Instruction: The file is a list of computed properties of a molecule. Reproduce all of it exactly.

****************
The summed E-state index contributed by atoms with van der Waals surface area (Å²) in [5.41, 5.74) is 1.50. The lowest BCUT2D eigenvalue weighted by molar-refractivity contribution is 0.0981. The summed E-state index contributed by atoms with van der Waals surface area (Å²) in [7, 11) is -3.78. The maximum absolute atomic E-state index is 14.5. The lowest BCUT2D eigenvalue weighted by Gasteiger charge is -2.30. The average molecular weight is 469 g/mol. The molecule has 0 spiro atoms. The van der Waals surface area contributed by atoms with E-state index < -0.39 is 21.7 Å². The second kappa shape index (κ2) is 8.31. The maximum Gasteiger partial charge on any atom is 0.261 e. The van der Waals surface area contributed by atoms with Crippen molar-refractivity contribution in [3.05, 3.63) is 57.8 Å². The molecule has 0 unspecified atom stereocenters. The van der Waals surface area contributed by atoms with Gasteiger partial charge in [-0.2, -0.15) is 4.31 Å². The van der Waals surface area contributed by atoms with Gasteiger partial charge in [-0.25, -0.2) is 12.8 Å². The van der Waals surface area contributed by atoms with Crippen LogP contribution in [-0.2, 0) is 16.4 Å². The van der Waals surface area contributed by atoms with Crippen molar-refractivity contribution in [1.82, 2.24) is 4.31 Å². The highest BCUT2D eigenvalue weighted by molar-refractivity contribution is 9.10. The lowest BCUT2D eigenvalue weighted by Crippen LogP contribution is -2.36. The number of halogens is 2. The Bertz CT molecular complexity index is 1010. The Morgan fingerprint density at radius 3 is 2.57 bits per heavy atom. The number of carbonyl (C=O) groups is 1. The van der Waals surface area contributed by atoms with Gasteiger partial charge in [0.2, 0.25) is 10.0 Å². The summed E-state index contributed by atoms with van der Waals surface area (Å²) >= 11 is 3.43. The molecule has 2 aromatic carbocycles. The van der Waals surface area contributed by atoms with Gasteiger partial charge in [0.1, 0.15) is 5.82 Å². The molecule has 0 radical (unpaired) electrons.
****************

The summed E-state index contributed by atoms with van der Waals surface area (Å²) in [5.41, 5.74) is 1.50. The lowest BCUT2D eigenvalue weighted by molar-refractivity contribution is 0.0981. The summed E-state index contributed by atoms with van der Waals surface area (Å²) in [7, 11) is -3.78. The maximum absolute atomic E-state index is 14.5. The lowest BCUT2D eigenvalue weighted by Gasteiger charge is -2.30. The average molecular weight is 469 g/mol. The molecule has 0 spiro atoms. The van der Waals surface area contributed by atoms with E-state index < -0.39 is 21.7 Å². The second kappa shape index (κ2) is 8.31. The maximum Gasteiger partial charge on any atom is 0.261 e. The van der Waals surface area contributed by atoms with Crippen molar-refractivity contribution in [3.05, 3.63) is 57.8 Å². The molecule has 0 unspecified atom stereocenters. The van der Waals surface area contributed by atoms with Gasteiger partial charge in [-0.2, -0.15) is 4.31 Å². The van der Waals surface area contributed by atoms with Gasteiger partial charge in [-0.25, -0.2) is 12.8 Å². The van der Waals surface area contributed by atoms with Crippen LogP contribution in [-0.2, 0) is 16.4 Å². The van der Waals surface area contributed by atoms with Crippen molar-refractivity contribution in [1.82, 2.24) is 4.31 Å². The highest BCUT2D eigenvalue weighted by molar-refractivity contribution is 9.10. The lowest BCUT2D eigenvalue weighted by Crippen LogP contribution is -2.36. The number of halogens is 2. The Bertz CT molecular complexity index is 1010. The Morgan fingerprint density at radius 3 is 2.57 bits per heavy atom. The number of carbonyl (C=O) groups is 1. The van der Waals surface area contributed by atoms with Gasteiger partial charge in [0.2, 0.25) is 10.0 Å². The summed E-state index contributed by atoms with van der Waals surface area (Å²) >= 11 is 3.43. The molecule has 2 aromatic carbocycles. The van der Waals surface area contributed by atoms with Gasteiger partial charge in [0.1, 0.15) is 5.82 Å². The molecule has 0 radical (unpaired) electrons.